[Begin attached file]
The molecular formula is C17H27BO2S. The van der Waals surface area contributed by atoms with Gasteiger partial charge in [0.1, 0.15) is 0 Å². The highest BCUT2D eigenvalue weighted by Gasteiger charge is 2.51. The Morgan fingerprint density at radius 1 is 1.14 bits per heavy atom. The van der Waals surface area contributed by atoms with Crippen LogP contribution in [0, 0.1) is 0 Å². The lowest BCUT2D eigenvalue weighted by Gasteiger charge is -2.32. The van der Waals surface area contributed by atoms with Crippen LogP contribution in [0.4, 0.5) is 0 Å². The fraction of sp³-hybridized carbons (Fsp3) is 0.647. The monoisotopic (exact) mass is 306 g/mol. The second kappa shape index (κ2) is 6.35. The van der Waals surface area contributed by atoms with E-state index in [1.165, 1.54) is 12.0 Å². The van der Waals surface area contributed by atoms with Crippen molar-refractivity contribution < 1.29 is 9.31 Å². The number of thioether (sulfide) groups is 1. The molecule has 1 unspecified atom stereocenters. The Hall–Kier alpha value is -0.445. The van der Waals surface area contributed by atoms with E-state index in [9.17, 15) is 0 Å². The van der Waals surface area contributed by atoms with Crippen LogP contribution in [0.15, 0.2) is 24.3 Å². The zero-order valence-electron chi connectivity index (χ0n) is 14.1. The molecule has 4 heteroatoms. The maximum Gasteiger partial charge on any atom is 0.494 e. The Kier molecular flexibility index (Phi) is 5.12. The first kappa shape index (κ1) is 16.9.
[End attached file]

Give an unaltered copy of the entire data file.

The molecular formula is C17H27BO2S. The van der Waals surface area contributed by atoms with Gasteiger partial charge in [0.1, 0.15) is 0 Å². The highest BCUT2D eigenvalue weighted by Gasteiger charge is 2.51. The Morgan fingerprint density at radius 1 is 1.14 bits per heavy atom. The van der Waals surface area contributed by atoms with Crippen LogP contribution in [0, 0.1) is 0 Å². The lowest BCUT2D eigenvalue weighted by Gasteiger charge is -2.32. The van der Waals surface area contributed by atoms with Crippen LogP contribution in [0.4, 0.5) is 0 Å². The fraction of sp³-hybridized carbons (Fsp3) is 0.647. The monoisotopic (exact) mass is 306 g/mol. The second kappa shape index (κ2) is 6.35. The van der Waals surface area contributed by atoms with E-state index in [1.165, 1.54) is 12.0 Å². The van der Waals surface area contributed by atoms with Crippen molar-refractivity contribution < 1.29 is 9.31 Å². The number of thioether (sulfide) groups is 1. The molecule has 1 unspecified atom stereocenters. The Hall–Kier alpha value is -0.445. The van der Waals surface area contributed by atoms with E-state index in [9.17, 15) is 0 Å². The van der Waals surface area contributed by atoms with Crippen LogP contribution in [0.15, 0.2) is 24.3 Å². The zero-order valence-electron chi connectivity index (χ0n) is 14.1. The molecule has 4 heteroatoms. The maximum Gasteiger partial charge on any atom is 0.494 e. The Kier molecular flexibility index (Phi) is 5.12. The first kappa shape index (κ1) is 16.9.